Former Liberty soccer star is in remission
The Madera Tribune
In May, Aramel Villa was in an apartment in Florida after a workout with the semi-pro Florida Roots Futbol Club and noticed something wrong — his leg swelled up so much that he had to go to the emergency room.
“One practice, I got a dead leg, basically,” said Villa, a 2020 graduate from Liberty High School. “I got hit on my thigh and the next morning, it was super big. It swelled up so much. I went to the emergency room. They did a bunch of tests and they thought it was going to be compartment syndrome. He also saw my blood levels were super high. They sent me over to the main hospital. They kept taking blood work to find out why my blood levels were so high. I was seen by an orthopedic surgeon for my leg. He said it was only a 30 percent chance it was compartment syndrome, but he wanted to keep me overnight to see if I had it. If I had it, they would need to do surgery to keep my leg. Even then, they wanted to keep me overnight so an oncologist could see me.”
So imagine you’re Villa. You are on the other side of the country, away from your parents, away from your friends, trying to sleep and wondering what is wrong with your leg. Then, he got a diagnosis he didn’t think was coming.
“In the morning, I talked to the oncologist and they said I had myeloid leukemia,” he said. “I was a little worried, especially since I was by myself. My parents flew in, too. They came and the doctor gave me medicine to start treatment. My treatment is different. I take pills every night instead of chemotherapy. Thankfully, I don’t have a reaction to the medicine.”
Villa was on the flight the next day to come back to California and begin treatment.
“That day in Florida, we made calls and found an oncologist in California. I flew back the next day and started treatments right away,” he said.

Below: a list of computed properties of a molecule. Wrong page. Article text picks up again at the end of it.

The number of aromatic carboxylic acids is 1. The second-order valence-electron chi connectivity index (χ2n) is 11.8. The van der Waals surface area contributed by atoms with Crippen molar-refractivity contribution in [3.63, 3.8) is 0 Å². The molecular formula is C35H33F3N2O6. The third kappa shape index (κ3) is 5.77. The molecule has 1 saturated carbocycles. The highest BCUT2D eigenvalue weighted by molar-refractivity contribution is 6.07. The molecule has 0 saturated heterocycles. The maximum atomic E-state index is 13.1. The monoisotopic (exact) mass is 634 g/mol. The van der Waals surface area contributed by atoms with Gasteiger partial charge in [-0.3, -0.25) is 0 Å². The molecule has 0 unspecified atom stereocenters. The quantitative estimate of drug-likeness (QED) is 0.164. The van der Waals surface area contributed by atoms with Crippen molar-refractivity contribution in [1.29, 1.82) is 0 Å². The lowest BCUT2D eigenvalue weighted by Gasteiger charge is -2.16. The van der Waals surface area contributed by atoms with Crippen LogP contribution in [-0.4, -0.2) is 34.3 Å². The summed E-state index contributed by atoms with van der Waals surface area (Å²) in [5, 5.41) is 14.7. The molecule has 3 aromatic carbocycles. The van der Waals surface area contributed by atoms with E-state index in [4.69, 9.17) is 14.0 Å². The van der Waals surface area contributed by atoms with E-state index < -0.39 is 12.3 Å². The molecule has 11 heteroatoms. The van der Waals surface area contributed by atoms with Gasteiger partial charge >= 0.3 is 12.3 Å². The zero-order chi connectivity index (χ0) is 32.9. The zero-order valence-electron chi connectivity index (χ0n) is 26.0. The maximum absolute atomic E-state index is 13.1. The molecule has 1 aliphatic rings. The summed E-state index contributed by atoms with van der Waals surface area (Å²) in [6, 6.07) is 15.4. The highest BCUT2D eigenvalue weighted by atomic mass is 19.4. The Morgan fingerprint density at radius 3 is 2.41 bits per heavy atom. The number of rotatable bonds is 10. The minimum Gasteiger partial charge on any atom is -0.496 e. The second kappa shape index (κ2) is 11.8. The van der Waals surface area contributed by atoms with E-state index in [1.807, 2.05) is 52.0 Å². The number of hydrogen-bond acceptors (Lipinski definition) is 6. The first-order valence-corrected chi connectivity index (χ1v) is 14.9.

Originally, Villa, who played for the Fresno Pacific University men’s soccer team, planned to play with the Florida Roots over the summer.
“One of my friends found a team in Florida,” he said. “He emailed them to see if he could try out. I emailed them to try out, too. Me and my teammate drove to Florida for a try out. We ended up making the team. We went over there and got an apartment. We lived in Florida. This was like a summer thing. Our last game was July 10, but I had to come home earlier than that. I was going to stay over there for three months playing soccer until he league ended. Then, come home and play at FPU and maybe go back. It was just a summer thing.”
However, because Villa’s family has a history of leukemia, his parents flew out from Madera to Florida when the doctor got on the phone with them.
“I was on the phone and one of the doctors came over and said we have a history of leukemia in the family,” he said. “My mom heard that and got scared. They both wanted to be with me.”
All of this occurred within a 72 hour period — from when he got hit to when he returned to Madera.
“I got hit, woke up, went to the doctor, stayed the night, my parents came the next day and left the next morning,” he said. “It sucked being by myself in the hospital.”
Villa arrived back home in May. While he was going through treatments, his team posted a get-well video in June that has been viewed almost 2,000 times.
“That was awesome. I didn’t know they were doing it. It was a surprise,” he said.
Currently, Villa is recovering and he said he’s almost in remission. So much so that he has started workouts again to play with the FPU soccer team in the fall.
“The first month, I just did treatments and got blood work done weekly,” he said. “I was going to the doctor regularly. I asked my doctor when I could work out. My white blood cell counts and platelets were super high. White blood cells are usually 10,000, but mine were 1 million. They had to really calm down so my doctor didn’t want to give me any activities to hurt myself. If I hurt myself, I could swell up again. I was just relaxing and being in family.
“My doctor told me that my blood was almost back to normal. I was told I was going to be in remission, but I’m not there, yet. Ever since then, I could do what I want.”
Basically, Villa is back to normal getting ready to play at FPU, if his doctors will let him.
“Everything is, basically, back to normal. I don’t know if I’m able to start playing for FPU,” he said. “I got a few minutes last year. It was awesome to play at the next level. It’s so different than high school.”
“All thanks to God, I’m okay right now. I can’t anything for granted.”